Christmas walk: Explore Mazagaon's Matharpacady village this weekend

Dec 22, 2017, 08:36 IST | Krutika Behrawala

Explore the fast-fading heritage of Matharpacady, an erstwhile East Indian village that comes alive with Christmas trees and fairy lights, through the eyes of a local

Two stone lions flank the entrance of an ornate bungalow called Lion's Den in Matharpacady. About 160 years old, it is a popular landmark at the entrance of the erstwhile East Indian village in Mazagaon. But, it's an old alphonso tree that Hansel Baptista is keen to show us. "It's one of the few mango trees left in this area, which bears fruit twice a year," he says, about the celebrated Mazagaon mangoes that also find a mention in Thomas Moore's epic poem, Lalla Rookh (1817). "In the late 1800s, Mazagaon comprised several orchards. People living in this area owned the lands and earned money off them. They were called mathars and that's how the village got its name," says the consultant chef and resident of Matharpacady for the past 36 years. This weekend, he will conduct a walk to share stories about the quaint village as it readies to celebrate Christmas.

Matharpacady in Mazagaon gets ready for Christmas. Pics/Ashish Raje
Matharpacady in Mazagaon gets ready for Christmas. Pics/Ashish Raje

A dash of colour
The precinct, which is now home to Catholics, Maharashtrians, Hindus and Bohris, comprises roughly 40 bungalows painted in shades of yellow, garnet and blue. While some with concrete facades stick out like sore thumbs, many retain the Portuguese-style architecture. Like the Eymard Cottage, a stopover in the walk. It belonged to the relatives of Joseph Kaka Baptista, an activist associated with Lokmanya Tilak and a famed resident of Matharpacady, who was elected as the city's mayor in the early 1900s. While the ancestral home was donated to the Blessed Sacrament Fathers in 2006, it still retains its old-world charm with a tiled porch.

Several bungalows retain their Portuguese-style architecture
Several bungalows retain their Portuguese-style architecture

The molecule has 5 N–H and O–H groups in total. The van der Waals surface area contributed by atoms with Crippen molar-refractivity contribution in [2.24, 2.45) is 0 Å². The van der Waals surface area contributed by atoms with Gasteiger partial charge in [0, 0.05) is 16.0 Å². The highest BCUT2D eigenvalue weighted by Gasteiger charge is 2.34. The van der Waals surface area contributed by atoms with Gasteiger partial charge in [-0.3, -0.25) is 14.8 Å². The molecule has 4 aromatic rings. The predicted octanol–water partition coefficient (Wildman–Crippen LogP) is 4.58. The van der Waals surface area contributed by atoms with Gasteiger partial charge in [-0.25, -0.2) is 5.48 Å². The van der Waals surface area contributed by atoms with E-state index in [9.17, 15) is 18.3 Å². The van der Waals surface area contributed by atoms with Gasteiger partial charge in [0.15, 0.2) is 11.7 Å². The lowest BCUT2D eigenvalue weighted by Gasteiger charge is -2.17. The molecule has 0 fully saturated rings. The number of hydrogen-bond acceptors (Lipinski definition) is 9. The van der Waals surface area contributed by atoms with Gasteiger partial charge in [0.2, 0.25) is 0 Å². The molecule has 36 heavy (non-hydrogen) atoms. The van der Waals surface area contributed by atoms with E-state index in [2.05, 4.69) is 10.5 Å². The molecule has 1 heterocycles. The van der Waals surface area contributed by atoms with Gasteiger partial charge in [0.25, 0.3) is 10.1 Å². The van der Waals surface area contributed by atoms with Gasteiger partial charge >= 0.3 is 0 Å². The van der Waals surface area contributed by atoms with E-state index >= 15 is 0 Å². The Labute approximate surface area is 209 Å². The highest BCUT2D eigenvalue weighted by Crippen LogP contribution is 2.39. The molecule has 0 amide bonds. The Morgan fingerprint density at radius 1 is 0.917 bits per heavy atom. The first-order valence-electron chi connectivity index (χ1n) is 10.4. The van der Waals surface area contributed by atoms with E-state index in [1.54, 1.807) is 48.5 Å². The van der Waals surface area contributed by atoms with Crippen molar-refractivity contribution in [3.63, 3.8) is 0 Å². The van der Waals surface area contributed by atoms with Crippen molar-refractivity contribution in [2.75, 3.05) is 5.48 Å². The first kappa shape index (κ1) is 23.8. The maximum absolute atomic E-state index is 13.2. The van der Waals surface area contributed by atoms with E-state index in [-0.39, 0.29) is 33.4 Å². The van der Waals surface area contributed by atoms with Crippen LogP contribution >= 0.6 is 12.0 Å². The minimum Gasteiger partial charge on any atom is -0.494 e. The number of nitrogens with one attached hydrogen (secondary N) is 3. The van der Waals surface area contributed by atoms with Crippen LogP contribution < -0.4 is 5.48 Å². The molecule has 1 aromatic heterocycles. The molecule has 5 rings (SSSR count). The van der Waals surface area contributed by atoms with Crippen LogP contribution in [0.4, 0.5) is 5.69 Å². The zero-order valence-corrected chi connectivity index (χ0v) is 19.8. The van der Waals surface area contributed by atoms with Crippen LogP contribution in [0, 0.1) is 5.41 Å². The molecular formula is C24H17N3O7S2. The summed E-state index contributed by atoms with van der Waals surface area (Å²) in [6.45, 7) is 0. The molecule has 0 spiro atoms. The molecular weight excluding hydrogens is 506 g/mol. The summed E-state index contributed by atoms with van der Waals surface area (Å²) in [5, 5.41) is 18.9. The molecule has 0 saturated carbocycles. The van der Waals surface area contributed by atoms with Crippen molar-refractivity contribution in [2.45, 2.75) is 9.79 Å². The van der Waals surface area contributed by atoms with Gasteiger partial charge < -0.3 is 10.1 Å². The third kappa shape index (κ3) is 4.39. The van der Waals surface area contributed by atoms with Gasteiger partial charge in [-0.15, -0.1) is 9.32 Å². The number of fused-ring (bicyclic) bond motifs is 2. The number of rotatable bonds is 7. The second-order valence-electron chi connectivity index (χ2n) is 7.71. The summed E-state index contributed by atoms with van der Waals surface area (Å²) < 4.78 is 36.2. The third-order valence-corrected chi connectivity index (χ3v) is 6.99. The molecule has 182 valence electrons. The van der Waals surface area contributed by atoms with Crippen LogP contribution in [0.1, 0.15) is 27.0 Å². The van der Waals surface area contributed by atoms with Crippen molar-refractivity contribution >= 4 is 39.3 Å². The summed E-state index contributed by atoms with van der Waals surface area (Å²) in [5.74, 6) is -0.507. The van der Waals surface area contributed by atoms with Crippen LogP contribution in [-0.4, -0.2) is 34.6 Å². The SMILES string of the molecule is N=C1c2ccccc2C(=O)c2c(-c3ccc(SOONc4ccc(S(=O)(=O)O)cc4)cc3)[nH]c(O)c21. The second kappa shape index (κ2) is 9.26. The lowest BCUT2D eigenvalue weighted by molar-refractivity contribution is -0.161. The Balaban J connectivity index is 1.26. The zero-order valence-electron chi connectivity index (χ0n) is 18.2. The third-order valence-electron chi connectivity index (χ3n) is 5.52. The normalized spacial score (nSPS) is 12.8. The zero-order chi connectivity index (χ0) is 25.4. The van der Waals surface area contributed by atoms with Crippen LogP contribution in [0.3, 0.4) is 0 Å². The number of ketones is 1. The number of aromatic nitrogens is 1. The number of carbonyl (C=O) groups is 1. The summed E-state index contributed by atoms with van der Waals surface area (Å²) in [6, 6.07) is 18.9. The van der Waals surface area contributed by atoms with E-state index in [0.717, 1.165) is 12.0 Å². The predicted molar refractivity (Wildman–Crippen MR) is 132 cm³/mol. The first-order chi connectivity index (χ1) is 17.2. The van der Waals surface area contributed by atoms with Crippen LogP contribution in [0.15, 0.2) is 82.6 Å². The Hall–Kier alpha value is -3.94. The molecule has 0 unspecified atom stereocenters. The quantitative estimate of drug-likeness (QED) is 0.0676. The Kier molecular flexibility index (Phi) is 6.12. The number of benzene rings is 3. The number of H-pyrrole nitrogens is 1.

"Earlier, most homes would keep their doors open. You could drop in any time to say hello or grab a bite. With increasing noise and pollution levels, residents prefer keeping them shut," rues Baptista, whose great grandfather built his family home in 1880. However, the bonhomie still thrives. As we walk past the houses, Baptista stops to greet auntie Allen and uncle Bosco, who have flown down from Auckland to attend a relative's wedding.

Harshvardhan Tanwar and Hansel Baptista
Harshvardhan Tanwar and Hansel Baptista

Soak in the festive spirit
Further ahead, his uncle Stanislaus is busy gathering hay with another resident to make a crib at the Holy Cross Oratory in the heart of the village. The lanes have already been strung with stars made of fairy lights and lanterns painted with portraits, lit up every evening to wash the village in a festive glow. "When we were kids, my friends and I would stay up till 1 am at night, making paper lanterns and stars, and put them up in the lanes ourselves," he reminisces. During the walk, you will also get to spot decorated fir trees dotting the porches of several homes.

Baptista's family home was built in 1880
Baptista's family home was built in 1880

A Goan sojourn
The village also houses a dormitory-style kudd or club by the Association of Paroda, named after the Goan village it served. Catholic migrant workers from that village used it as a rest house. Sailors who arrived at the city's docks would also rest here and then embark on a train journey to Goa. "In the 1920s, such kudds sprang up all over the city. The rent would be about `12 a month," recalls Baptista. Though functional, it looks deserted. As a fish seller carrying a tub packed with fresh surmai and bangda shouts out his possessions, Baptista brings our attention to another house with a cute, red picket fence and a sloping tiled roof. It will soon be broken down, he says. "Such roofs are vanishing, and the population of sparrows has dwindled as they don't find spots between tiles to nest."

The Paroda Club
The Paroda Club

Which is why, the idea behind the walk is to raise awareness about the fading heritage of this precinct. "Most people know of hamlets in Bandra and Khotachiwadi but this precinct hasn't been explored much. That it exists in the middle of a city is unbelievable, and it needs to be saved," says Harshvardhan Tanwar, founder of the boutique travel firm, No Footprints, which is presenting the walk. Part of the funds will be donated to Matharpacady Association, a body created by the locals to safeguard the precinct.

ON: December 23, 5.30 pm to 7 pm meeting point Mumbai Darbar Hotel, Mazagaon.
CALL: 9619952576
EMAIL: info@nfpexplore.com
COST: Rs 799

Also check out
If you're keen to explore Matharpacady when it's at the peak of celebrations, sign up for a Christmas Day walk with Some Place Else. It will be conducted by history and architect enthusiast Anita Yewale. At the end of it, you'll get to enjoy plum cake baked by a local.
ON: December 25, 4 pm
CALL: 9833163486
COST Rs 720

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